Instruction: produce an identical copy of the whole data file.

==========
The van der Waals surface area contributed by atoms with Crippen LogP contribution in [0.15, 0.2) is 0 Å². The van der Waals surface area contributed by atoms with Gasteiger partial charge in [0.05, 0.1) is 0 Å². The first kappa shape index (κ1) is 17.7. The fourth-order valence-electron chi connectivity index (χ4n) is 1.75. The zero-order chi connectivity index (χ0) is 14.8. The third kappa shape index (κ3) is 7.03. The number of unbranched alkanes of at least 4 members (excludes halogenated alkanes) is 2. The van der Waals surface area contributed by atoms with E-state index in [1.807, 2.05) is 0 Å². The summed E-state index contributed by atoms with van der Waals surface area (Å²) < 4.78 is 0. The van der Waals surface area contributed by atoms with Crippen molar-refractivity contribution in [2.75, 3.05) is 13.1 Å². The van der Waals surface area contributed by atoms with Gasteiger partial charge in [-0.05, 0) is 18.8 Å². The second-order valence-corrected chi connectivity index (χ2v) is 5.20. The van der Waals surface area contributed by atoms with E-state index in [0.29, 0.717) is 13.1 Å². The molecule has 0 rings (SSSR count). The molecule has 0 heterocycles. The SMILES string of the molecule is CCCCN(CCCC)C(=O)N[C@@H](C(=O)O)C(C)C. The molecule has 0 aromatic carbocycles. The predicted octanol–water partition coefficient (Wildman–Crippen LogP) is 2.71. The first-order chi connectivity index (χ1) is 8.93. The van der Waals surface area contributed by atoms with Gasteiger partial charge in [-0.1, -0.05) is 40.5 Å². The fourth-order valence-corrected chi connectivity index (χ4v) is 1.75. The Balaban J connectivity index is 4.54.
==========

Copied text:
The van der Waals surface area contributed by atoms with Crippen LogP contribution in [0.15, 0.2) is 0 Å². The van der Waals surface area contributed by atoms with Gasteiger partial charge in [0.05, 0.1) is 0 Å². The first kappa shape index (κ1) is 17.7. The fourth-order valence-electron chi connectivity index (χ4n) is 1.75. The zero-order chi connectivity index (χ0) is 14.8. The third kappa shape index (κ3) is 7.03. The number of unbranched alkanes of at least 4 members (excludes halogenated alkanes) is 2. The van der Waals surface area contributed by atoms with E-state index in [1.807, 2.05) is 0 Å². The summed E-state index contributed by atoms with van der Waals surface area (Å²) < 4.78 is 0. The van der Waals surface area contributed by atoms with Crippen molar-refractivity contribution in [2.75, 3.05) is 13.1 Å². The van der Waals surface area contributed by atoms with Gasteiger partial charge in [-0.05, 0) is 18.8 Å². The second-order valence-corrected chi connectivity index (χ2v) is 5.20. The van der Waals surface area contributed by atoms with E-state index in [0.29, 0.717) is 13.1 Å². The molecule has 0 rings (SSSR count). The molecule has 0 heterocycles. The SMILES string of the molecule is CCCCN(CCCC)C(=O)N[C@@H](C(=O)O)C(C)C. The molecule has 0 aromatic carbocycles. The predicted octanol–water partition coefficient (Wildman–Crippen LogP) is 2.71. The first-order chi connectivity index (χ1) is 8.93. The van der Waals surface area contributed by atoms with Gasteiger partial charge in [-0.1, -0.05) is 40.5 Å². The fourth-order valence-corrected chi connectivity index (χ4v) is 1.75. The Balaban J connectivity index is 4.54.